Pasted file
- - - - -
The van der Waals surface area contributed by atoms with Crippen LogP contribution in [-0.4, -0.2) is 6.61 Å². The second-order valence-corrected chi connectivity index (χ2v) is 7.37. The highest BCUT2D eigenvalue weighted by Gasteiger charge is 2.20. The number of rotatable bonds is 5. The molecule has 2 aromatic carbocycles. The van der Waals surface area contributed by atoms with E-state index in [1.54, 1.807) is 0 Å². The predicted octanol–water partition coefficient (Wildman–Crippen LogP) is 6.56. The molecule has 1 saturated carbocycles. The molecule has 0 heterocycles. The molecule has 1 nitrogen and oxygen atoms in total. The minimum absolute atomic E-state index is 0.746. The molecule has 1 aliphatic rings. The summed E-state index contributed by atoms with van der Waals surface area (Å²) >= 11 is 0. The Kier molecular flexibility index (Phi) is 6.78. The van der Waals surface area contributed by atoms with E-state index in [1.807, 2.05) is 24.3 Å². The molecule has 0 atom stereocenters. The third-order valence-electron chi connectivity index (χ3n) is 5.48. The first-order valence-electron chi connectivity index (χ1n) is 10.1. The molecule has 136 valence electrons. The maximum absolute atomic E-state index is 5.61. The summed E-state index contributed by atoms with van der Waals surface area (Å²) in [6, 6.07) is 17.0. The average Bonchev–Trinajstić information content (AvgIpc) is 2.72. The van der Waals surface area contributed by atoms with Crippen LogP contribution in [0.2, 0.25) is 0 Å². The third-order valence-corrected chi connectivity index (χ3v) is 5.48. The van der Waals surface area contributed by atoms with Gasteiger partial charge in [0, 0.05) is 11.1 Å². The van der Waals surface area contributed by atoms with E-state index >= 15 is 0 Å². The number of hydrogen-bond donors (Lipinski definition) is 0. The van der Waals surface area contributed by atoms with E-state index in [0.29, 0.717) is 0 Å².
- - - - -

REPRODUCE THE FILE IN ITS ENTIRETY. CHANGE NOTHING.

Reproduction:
The van der Waals surface area contributed by atoms with Crippen LogP contribution in [-0.4, -0.2) is 6.61 Å². The second-order valence-corrected chi connectivity index (χ2v) is 7.37. The highest BCUT2D eigenvalue weighted by Gasteiger charge is 2.20. The number of rotatable bonds is 5. The molecule has 2 aromatic carbocycles. The van der Waals surface area contributed by atoms with E-state index in [1.54, 1.807) is 0 Å². The predicted octanol–water partition coefficient (Wildman–Crippen LogP) is 6.56. The molecule has 1 saturated carbocycles. The molecule has 0 heterocycles. The molecule has 1 nitrogen and oxygen atoms in total. The minimum absolute atomic E-state index is 0.746. The molecule has 1 aliphatic rings. The summed E-state index contributed by atoms with van der Waals surface area (Å²) >= 11 is 0. The Kier molecular flexibility index (Phi) is 6.78. The van der Waals surface area contributed by atoms with E-state index in [1.807, 2.05) is 24.3 Å². The molecule has 0 atom stereocenters. The third-order valence-electron chi connectivity index (χ3n) is 5.48. The first-order valence-electron chi connectivity index (χ1n) is 10.1. The molecule has 136 valence electrons. The maximum absolute atomic E-state index is 5.61. The summed E-state index contributed by atoms with van der Waals surface area (Å²) in [6, 6.07) is 17.0. The average Bonchev–Trinajstić information content (AvgIpc) is 2.72. The van der Waals surface area contributed by atoms with Crippen LogP contribution in [0.2, 0.25) is 0 Å². The third-order valence-corrected chi connectivity index (χ3v) is 5.48. The van der Waals surface area contributed by atoms with Gasteiger partial charge in [0, 0.05) is 11.1 Å². The van der Waals surface area contributed by atoms with E-state index >= 15 is 0 Å². The number of hydrogen-bond donors (Lipinski definition) is 0. The van der Waals surface area contributed by atoms with E-state index in [0.29, 0.717) is 0 Å².